DIY: Reupholstering a thrift store find

Reupholstering seems like one of those heady jobs reserved for the designers on HGTV, but it doesn’t have to be. And you can do it with simple tools you most likely already have at home.

—Cassandra Sturos

DIY thrift store.
Photo by Mike Ramm.

Tools: Screwdriver, Power screwdriver, Hot glue gun, Plenty of hot glue, Scissors, Permanent Marker and Wooden Utensil.

Photo by Mike Ramm.

First find a chair you want to reupholster. Local thrift stores can be hubs for great finds. Measure the length and width of the cushion so you can purchase the new fabric you desire. I also added a fresh coat of paint to the chair first to bring it into this decade.

 

Photo by Mike Ramm.

Next tip the chair over and unscrew the cushion from the chair. Usually the fabric is stapled in around the edges and can easily be ripped off from around the wood behind the cushion.

 

Photo by Mike Ramm.

Once the old fabric is removed, lay out your new fabric smoothly and aligned the way you wish it to look on the front of the cushion. Place the cushion with wooden back (wood facing up to you) in the center of the fabric.

 

Photo by Mike Ramm.

Slowly pull up an edge of the new fabric and hold down tightly to the back where you will hot glue it to the wood. I use an old wooden utensil to then press down on the hot glue, so as not to get burnt and make sure the fabric adheres to the wood.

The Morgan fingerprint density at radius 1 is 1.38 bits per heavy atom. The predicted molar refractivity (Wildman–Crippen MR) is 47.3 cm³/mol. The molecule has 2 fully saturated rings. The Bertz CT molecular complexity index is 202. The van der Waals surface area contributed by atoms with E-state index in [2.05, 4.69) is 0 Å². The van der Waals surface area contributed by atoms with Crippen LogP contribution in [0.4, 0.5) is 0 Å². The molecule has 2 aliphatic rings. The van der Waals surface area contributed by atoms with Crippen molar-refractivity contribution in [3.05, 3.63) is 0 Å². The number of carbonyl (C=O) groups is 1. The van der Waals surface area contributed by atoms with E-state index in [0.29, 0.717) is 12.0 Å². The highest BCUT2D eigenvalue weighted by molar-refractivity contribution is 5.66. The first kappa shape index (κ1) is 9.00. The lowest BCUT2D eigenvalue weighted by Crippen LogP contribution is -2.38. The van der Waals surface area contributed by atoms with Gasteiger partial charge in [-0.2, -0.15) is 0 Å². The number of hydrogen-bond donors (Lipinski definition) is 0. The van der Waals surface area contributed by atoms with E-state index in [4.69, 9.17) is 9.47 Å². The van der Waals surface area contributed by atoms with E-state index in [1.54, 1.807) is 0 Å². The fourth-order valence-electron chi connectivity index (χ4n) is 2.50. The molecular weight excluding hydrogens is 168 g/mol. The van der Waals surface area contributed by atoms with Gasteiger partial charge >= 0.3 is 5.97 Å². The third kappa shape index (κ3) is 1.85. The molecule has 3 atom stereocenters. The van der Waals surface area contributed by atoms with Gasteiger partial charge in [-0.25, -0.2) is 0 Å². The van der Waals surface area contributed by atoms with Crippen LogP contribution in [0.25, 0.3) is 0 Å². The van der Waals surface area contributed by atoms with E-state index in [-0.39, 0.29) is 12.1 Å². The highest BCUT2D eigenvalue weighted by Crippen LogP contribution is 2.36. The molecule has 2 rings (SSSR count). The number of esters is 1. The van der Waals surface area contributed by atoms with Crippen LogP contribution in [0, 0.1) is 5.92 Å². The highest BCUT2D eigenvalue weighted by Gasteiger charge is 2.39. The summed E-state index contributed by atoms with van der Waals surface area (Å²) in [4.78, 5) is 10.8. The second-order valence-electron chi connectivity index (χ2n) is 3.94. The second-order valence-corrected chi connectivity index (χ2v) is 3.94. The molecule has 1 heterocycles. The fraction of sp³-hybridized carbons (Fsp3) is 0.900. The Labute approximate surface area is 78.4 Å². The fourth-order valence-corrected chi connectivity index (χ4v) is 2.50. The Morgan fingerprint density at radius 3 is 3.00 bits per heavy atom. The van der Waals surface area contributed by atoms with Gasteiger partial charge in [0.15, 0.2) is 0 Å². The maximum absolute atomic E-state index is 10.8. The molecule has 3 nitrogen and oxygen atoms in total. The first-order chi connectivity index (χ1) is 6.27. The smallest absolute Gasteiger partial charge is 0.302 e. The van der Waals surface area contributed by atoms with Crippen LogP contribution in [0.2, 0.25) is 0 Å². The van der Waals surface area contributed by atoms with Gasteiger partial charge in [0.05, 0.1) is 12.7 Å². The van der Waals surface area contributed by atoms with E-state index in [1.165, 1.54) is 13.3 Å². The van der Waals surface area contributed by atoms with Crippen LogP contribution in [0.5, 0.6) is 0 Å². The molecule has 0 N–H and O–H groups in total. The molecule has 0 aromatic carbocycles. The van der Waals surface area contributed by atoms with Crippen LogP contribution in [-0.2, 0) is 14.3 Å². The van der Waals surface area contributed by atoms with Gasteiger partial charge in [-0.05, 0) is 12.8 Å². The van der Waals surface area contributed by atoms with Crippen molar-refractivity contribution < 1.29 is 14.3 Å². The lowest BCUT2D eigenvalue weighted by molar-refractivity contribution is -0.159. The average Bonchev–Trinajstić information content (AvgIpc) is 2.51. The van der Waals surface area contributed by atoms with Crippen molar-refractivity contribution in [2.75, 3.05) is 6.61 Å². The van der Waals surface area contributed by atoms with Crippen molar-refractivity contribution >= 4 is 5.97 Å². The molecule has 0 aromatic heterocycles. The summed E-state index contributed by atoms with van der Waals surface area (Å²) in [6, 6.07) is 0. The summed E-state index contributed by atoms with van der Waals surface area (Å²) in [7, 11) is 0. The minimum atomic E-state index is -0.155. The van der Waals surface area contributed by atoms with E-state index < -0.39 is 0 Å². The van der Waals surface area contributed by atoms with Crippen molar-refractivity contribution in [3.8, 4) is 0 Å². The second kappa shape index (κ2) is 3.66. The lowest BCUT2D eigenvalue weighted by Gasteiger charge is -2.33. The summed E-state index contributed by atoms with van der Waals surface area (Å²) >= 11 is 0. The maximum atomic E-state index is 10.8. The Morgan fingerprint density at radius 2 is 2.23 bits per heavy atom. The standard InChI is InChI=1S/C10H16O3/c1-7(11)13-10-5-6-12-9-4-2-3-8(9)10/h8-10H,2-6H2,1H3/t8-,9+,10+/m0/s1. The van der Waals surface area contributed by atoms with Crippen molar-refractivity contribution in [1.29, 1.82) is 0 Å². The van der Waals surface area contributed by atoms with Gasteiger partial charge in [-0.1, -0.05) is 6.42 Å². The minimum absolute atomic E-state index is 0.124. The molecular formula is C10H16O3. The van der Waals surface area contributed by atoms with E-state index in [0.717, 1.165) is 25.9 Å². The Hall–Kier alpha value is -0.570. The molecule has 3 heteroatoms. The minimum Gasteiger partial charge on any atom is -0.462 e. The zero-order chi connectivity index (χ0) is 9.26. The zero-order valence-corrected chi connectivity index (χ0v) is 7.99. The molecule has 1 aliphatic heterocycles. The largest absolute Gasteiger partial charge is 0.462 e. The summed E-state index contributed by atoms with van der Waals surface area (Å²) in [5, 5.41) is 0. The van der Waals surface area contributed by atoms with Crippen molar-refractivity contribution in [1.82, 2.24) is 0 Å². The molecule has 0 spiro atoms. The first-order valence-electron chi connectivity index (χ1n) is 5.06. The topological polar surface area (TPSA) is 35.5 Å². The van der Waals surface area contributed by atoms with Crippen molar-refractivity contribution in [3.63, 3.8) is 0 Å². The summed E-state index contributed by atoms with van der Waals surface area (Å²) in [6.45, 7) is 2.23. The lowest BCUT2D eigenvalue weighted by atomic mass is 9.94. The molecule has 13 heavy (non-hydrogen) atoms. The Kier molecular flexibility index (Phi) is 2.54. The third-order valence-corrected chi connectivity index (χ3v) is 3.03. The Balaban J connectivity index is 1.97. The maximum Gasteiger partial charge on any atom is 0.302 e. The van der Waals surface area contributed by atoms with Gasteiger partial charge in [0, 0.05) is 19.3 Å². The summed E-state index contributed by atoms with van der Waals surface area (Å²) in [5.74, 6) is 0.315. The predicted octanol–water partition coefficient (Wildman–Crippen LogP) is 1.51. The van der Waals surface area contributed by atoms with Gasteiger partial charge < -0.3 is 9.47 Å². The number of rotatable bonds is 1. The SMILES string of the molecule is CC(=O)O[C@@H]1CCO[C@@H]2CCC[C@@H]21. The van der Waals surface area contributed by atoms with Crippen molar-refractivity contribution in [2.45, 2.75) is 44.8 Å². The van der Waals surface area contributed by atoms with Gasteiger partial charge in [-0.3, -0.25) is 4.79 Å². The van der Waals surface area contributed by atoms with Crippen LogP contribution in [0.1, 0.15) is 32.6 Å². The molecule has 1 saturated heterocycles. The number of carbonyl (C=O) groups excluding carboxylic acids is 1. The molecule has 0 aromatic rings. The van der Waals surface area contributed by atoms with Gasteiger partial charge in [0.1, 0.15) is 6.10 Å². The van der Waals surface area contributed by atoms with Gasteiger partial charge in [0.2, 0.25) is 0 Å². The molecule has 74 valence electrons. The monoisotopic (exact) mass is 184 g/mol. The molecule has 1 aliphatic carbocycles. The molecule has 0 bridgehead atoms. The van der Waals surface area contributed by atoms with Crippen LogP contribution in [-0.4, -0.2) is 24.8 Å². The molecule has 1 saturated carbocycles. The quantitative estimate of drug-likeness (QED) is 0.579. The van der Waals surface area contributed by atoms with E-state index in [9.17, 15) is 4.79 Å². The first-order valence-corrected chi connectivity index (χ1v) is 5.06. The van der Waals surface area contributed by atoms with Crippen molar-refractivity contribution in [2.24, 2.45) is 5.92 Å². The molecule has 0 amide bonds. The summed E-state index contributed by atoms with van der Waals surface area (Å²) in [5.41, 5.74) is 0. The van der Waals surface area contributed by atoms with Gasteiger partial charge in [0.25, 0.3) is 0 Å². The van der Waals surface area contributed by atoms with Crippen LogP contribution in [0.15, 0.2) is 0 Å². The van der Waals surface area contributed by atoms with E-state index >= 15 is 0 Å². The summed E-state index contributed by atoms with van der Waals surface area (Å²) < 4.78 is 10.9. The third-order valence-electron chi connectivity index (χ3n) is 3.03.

Photo by Mike Ramm.

 Pull up a little piece of fabric at a time, tightly so there’s no loose fabric, but not so tight that the cushion looks pinched. Slowly glue around the edges of the fabric around the whole wooden base of the cushion.

 

Photo by Mike Ramm.

If you cover the screw holes, which you might, mark with a permanent marker to easily locate when you screw it back to the chair.

 

Photo by Mike Ramm.

Once you have applied ample glue around the edges to hold the fabric down, trim the excess pieces.

 

Photo by Mike Ramm.

Flip the cushion over and voila, it has a fresh new fabric.

 

Photo by Mike Ramm.

Screw it back into the base of the chair. I use a power screwdriver for this, that way I can also screw through the fabric that I had previously marked with marker, so not only the glue holds the fabric on, but the screws will also now hold it tight to the chair.

(March 2014)

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